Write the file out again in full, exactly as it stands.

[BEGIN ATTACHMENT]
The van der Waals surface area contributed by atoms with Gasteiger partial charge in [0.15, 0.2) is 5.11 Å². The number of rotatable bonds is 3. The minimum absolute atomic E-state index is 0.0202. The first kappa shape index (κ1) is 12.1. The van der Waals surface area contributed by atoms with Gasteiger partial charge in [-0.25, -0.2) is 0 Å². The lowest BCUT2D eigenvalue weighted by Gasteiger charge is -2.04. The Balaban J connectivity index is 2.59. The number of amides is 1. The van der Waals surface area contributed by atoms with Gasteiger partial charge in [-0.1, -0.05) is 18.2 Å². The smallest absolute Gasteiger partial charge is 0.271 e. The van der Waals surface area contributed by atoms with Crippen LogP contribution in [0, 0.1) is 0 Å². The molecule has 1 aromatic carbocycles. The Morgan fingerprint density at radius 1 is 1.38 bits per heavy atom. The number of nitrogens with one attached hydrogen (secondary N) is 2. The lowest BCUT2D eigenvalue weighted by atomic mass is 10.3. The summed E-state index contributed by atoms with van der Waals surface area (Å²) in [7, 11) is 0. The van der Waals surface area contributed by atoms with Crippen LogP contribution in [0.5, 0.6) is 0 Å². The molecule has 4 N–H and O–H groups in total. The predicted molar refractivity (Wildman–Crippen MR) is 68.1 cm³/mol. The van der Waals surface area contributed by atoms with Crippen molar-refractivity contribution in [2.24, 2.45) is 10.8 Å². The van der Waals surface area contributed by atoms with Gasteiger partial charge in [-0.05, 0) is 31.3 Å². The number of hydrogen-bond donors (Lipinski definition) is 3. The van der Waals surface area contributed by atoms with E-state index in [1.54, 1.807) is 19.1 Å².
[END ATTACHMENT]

The van der Waals surface area contributed by atoms with Gasteiger partial charge in [0.15, 0.2) is 5.11 Å². The number of rotatable bonds is 3. The minimum absolute atomic E-state index is 0.0202. The first kappa shape index (κ1) is 12.1. The van der Waals surface area contributed by atoms with Gasteiger partial charge in [-0.25, -0.2) is 0 Å². The lowest BCUT2D eigenvalue weighted by Gasteiger charge is -2.04. The Balaban J connectivity index is 2.59. The number of amides is 1. The van der Waals surface area contributed by atoms with Gasteiger partial charge in [-0.1, -0.05) is 18.2 Å². The smallest absolute Gasteiger partial charge is 0.271 e. The van der Waals surface area contributed by atoms with Crippen LogP contribution in [0, 0.1) is 0 Å². The molecule has 1 aromatic carbocycles. The Morgan fingerprint density at radius 1 is 1.38 bits per heavy atom. The number of nitrogens with one attached hydrogen (secondary N) is 2. The lowest BCUT2D eigenvalue weighted by atomic mass is 10.3. The summed E-state index contributed by atoms with van der Waals surface area (Å²) in [7, 11) is 0. The van der Waals surface area contributed by atoms with Crippen LogP contribution in [0.5, 0.6) is 0 Å². The molecule has 4 N–H and O–H groups in total. The predicted molar refractivity (Wildman–Crippen MR) is 68.1 cm³/mol. The van der Waals surface area contributed by atoms with Crippen molar-refractivity contribution in [2.24, 2.45) is 10.8 Å². The van der Waals surface area contributed by atoms with Gasteiger partial charge in [-0.05, 0) is 31.3 Å². The number of hydrogen-bond donors (Lipinski definition) is 3. The van der Waals surface area contributed by atoms with E-state index in [1.54, 1.807) is 19.1 Å².